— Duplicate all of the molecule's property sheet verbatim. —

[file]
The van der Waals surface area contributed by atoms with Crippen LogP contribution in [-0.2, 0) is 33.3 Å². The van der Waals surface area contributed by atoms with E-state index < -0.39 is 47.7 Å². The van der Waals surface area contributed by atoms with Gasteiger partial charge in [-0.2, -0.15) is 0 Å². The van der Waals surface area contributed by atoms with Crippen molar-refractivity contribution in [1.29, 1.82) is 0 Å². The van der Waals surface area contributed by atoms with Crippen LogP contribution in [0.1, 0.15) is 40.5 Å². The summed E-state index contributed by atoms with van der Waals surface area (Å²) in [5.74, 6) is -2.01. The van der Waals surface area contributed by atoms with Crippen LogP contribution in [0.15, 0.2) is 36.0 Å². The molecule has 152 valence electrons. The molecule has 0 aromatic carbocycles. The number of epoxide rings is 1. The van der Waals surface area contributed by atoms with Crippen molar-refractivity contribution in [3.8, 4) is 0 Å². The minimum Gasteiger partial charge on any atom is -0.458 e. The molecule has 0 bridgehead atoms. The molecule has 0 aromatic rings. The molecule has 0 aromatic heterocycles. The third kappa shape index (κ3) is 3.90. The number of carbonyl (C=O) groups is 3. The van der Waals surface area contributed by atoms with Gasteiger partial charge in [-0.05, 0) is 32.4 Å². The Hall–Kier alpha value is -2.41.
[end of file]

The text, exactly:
The van der Waals surface area contributed by atoms with Crippen LogP contribution in [-0.2, 0) is 33.3 Å². The van der Waals surface area contributed by atoms with E-state index < -0.39 is 47.7 Å². The van der Waals surface area contributed by atoms with Gasteiger partial charge in [-0.2, -0.15) is 0 Å². The van der Waals surface area contributed by atoms with Crippen molar-refractivity contribution in [1.29, 1.82) is 0 Å². The van der Waals surface area contributed by atoms with Crippen LogP contribution in [0.1, 0.15) is 40.5 Å². The summed E-state index contributed by atoms with van der Waals surface area (Å²) in [5.74, 6) is -2.01. The van der Waals surface area contributed by atoms with Crippen LogP contribution in [0.15, 0.2) is 36.0 Å². The molecule has 152 valence electrons. The molecule has 0 aromatic carbocycles. The number of epoxide rings is 1. The van der Waals surface area contributed by atoms with Crippen molar-refractivity contribution in [3.8, 4) is 0 Å². The minimum Gasteiger partial charge on any atom is -0.458 e. The molecule has 0 bridgehead atoms. The molecule has 0 aromatic rings. The molecule has 0 aromatic heterocycles. The third kappa shape index (κ3) is 3.90. The number of carbonyl (C=O) groups is 3. The van der Waals surface area contributed by atoms with Gasteiger partial charge in [-0.05, 0) is 32.4 Å². The Hall–Kier alpha value is -2.41.